Hezbollah leader Hassan Nasrallah said the group will “study well our alternatives" now that the U.S. is targeting banks that Hezbollah does not own or deal with, as well as rich individuals and merchants simply because of their religious affiliation.
“We said it in the past that when we are subjected to injustice we can be patient, but when our people are subjected to injustice we should behave in a different way," he said.
Nasrallah said the state and the government should defend Lebanese citizens. In an apparent reference to the Lebanese central bank that implements U.S. sanctions, Nasrallah said: “Some state institutions should not rush to implement the American desires and orders this way."
Walid Marrouch, an associate professor of economics at the Lebanese American University, says Lebanon's economy is 70% dollarized and since Lebanon is using this currency, Beirut has to abide by (U.S.) laws.
“We're already living in a crisis and it will only make it worse," he said of sanctions and if Lebanon decides to stop abiding by U.S. Treasury Department orders.
Antoine Farah, who heads the business section of the daily Al-Joumhouria newspaper, wrote that if Hezbollah's desires turn out to be orders, “we will be facing a confrontation such that no one would want to be in our shoes.”
“If Hezbollah decides to fight America with the money of the Lebanese we guarantee a quick collapse and staying at the bottom for a long time, like Venezuela,” he wrote.
During a visit to Beirut, David Schenker, the U.S.'s assistant secretary of state for near eastern affairs, said Washington will designate in the future “individuals in Lebanon who are aiding and assisting Hezbollah, regardless of their sect or religion.”
Schenker did not elaborate in his interview with local LBC TV but local TV stations said Washington could start targeting Christian allies of the militant group, which has 14 members in parliament and three Cabinet ministers, including the Health Ministry.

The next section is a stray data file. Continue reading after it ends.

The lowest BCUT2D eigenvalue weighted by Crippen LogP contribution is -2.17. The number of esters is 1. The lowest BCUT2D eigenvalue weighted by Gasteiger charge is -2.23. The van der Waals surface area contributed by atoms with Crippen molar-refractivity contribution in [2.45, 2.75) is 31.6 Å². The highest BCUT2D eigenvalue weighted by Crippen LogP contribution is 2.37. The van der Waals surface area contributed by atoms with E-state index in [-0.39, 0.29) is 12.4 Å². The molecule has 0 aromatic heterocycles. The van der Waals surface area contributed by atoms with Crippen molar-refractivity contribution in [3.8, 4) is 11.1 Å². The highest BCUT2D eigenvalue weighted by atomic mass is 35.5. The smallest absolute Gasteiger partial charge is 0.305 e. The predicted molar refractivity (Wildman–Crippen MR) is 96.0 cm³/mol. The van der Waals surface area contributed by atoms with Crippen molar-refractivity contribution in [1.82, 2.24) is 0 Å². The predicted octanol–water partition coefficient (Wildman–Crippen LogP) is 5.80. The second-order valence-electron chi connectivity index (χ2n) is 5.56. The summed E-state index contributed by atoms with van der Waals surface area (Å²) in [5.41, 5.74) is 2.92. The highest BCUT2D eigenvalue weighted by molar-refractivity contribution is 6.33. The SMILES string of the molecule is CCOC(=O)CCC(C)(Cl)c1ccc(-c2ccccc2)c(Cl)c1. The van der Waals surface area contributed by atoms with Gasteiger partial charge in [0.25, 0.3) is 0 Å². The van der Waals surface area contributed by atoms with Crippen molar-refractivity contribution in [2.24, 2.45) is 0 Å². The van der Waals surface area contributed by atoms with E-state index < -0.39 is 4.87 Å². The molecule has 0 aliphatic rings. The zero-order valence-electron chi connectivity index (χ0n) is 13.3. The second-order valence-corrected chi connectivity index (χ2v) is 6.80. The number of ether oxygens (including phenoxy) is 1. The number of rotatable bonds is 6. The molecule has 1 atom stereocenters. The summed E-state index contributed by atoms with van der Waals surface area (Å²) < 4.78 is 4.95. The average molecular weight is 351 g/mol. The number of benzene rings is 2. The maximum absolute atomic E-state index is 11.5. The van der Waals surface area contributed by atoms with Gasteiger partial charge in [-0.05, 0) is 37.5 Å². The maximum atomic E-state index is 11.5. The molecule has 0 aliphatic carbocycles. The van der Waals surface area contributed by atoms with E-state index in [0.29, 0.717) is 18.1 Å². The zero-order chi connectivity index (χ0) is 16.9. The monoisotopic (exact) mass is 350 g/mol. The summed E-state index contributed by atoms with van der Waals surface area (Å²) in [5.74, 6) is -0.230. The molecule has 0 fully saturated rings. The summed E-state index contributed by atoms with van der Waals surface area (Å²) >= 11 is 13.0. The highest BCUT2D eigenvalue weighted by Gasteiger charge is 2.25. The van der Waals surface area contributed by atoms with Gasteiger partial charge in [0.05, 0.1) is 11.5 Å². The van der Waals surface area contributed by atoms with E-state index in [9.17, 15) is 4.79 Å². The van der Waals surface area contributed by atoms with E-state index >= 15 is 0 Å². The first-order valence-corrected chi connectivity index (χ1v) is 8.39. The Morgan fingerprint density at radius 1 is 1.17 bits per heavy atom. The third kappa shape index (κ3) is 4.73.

Health Minister Jamil Jabbak, who is not a member of Hezbollah but is believed to be close to the group's leader, was not granted a U.S. visa to attend the U.N. General Assembly in late September.
Treasury Assistant Secretary for Terrorist Financing Marshall Billingslea visited Lebanon last week and a U.S. Embassy statement said he would “encourage Lebanon to take the necessary steps to maintain distance from Hezbollah and other malign actors attempting to destabilize Lebanon and its institutions.”
At the end of his visit, Billingslea met a group of journalists representing local media and told them that the U.S. Treasury was posting a $10 million reward for anyone who provides “valuable information on Hezbollah's finances,” according to the Daily Star.
He said the main goal of the U.S. Treasury ``was to deprive Hezbollah of all financial support, whether from Iran or through any other means.`` Billingslea said Iran used to send the group $700 million a year, adding that U.S. sanctions on Iran have “diminished considerably” the cash inflow.
Imad Marmal, a journalist close to Hezbollah who has a talk show on the group's Al-Manar TV, wrote that the group wants the Lebanese state to put forward a national plan to face the “American siege” that will end up affecting not only Shiites but the country's economy generally. He added that those who are being targeted by the sanctions are Lebanese citizens, whom the state should protect.
Hezbollah “is not going to scream in pain as the United States is betting, neither today nor tomorrow and not even in a hundred years.”